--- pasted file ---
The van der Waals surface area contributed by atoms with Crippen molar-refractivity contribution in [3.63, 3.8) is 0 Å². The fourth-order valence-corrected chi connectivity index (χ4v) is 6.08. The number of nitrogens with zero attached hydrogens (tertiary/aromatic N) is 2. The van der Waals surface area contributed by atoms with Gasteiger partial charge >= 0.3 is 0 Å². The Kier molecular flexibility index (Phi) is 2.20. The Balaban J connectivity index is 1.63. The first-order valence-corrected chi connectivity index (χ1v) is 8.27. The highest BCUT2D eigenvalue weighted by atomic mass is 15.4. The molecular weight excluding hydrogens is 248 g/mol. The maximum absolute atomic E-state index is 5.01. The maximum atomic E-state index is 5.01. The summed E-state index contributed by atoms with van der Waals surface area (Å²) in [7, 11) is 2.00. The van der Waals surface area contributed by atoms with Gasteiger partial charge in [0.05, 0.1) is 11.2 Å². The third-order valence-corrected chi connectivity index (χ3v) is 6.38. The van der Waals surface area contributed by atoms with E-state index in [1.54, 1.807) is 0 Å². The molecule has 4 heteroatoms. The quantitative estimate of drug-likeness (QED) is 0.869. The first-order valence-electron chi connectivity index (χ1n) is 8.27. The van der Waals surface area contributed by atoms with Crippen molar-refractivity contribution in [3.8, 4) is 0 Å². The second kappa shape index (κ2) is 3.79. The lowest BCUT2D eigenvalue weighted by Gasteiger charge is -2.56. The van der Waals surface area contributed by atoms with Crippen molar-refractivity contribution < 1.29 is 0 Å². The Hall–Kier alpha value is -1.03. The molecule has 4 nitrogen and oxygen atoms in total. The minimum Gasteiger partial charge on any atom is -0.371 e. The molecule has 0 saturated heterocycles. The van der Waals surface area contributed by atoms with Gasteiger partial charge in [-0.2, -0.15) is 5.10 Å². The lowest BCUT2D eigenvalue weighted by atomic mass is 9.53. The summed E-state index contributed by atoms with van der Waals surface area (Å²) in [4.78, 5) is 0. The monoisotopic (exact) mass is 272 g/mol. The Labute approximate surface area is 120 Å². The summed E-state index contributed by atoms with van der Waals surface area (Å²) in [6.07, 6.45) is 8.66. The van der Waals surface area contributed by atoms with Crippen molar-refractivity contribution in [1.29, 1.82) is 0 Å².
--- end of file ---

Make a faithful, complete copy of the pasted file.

The van der Waals surface area contributed by atoms with Crippen molar-refractivity contribution in [3.63, 3.8) is 0 Å². The fourth-order valence-corrected chi connectivity index (χ4v) is 6.08. The number of nitrogens with zero attached hydrogens (tertiary/aromatic N) is 2. The van der Waals surface area contributed by atoms with Gasteiger partial charge >= 0.3 is 0 Å². The Kier molecular flexibility index (Phi) is 2.20. The Balaban J connectivity index is 1.63. The first-order valence-corrected chi connectivity index (χ1v) is 8.27. The highest BCUT2D eigenvalue weighted by atomic mass is 15.4. The molecular weight excluding hydrogens is 248 g/mol. The maximum absolute atomic E-state index is 5.01. The maximum atomic E-state index is 5.01. The summed E-state index contributed by atoms with van der Waals surface area (Å²) in [7, 11) is 2.00. The van der Waals surface area contributed by atoms with Gasteiger partial charge in [0.05, 0.1) is 11.2 Å². The third-order valence-corrected chi connectivity index (χ3v) is 6.38. The van der Waals surface area contributed by atoms with E-state index in [1.54, 1.807) is 0 Å². The molecule has 4 heteroatoms. The quantitative estimate of drug-likeness (QED) is 0.869. The first-order valence-electron chi connectivity index (χ1n) is 8.27. The van der Waals surface area contributed by atoms with Crippen molar-refractivity contribution in [3.8, 4) is 0 Å². The second kappa shape index (κ2) is 3.79. The lowest BCUT2D eigenvalue weighted by Gasteiger charge is -2.56. The van der Waals surface area contributed by atoms with Crippen molar-refractivity contribution < 1.29 is 0 Å². The Hall–Kier alpha value is -1.03. The molecule has 4 nitrogen and oxygen atoms in total. The minimum Gasteiger partial charge on any atom is -0.371 e. The molecule has 0 saturated heterocycles. The van der Waals surface area contributed by atoms with Gasteiger partial charge in [-0.2, -0.15) is 5.10 Å². The lowest BCUT2D eigenvalue weighted by atomic mass is 9.53. The summed E-state index contributed by atoms with van der Waals surface area (Å²) in [4.78, 5) is 0. The monoisotopic (exact) mass is 272 g/mol. The Labute approximate surface area is 120 Å². The summed E-state index contributed by atoms with van der Waals surface area (Å²) in [6.07, 6.45) is 8.66. The van der Waals surface area contributed by atoms with Crippen molar-refractivity contribution in [1.29, 1.82) is 0 Å².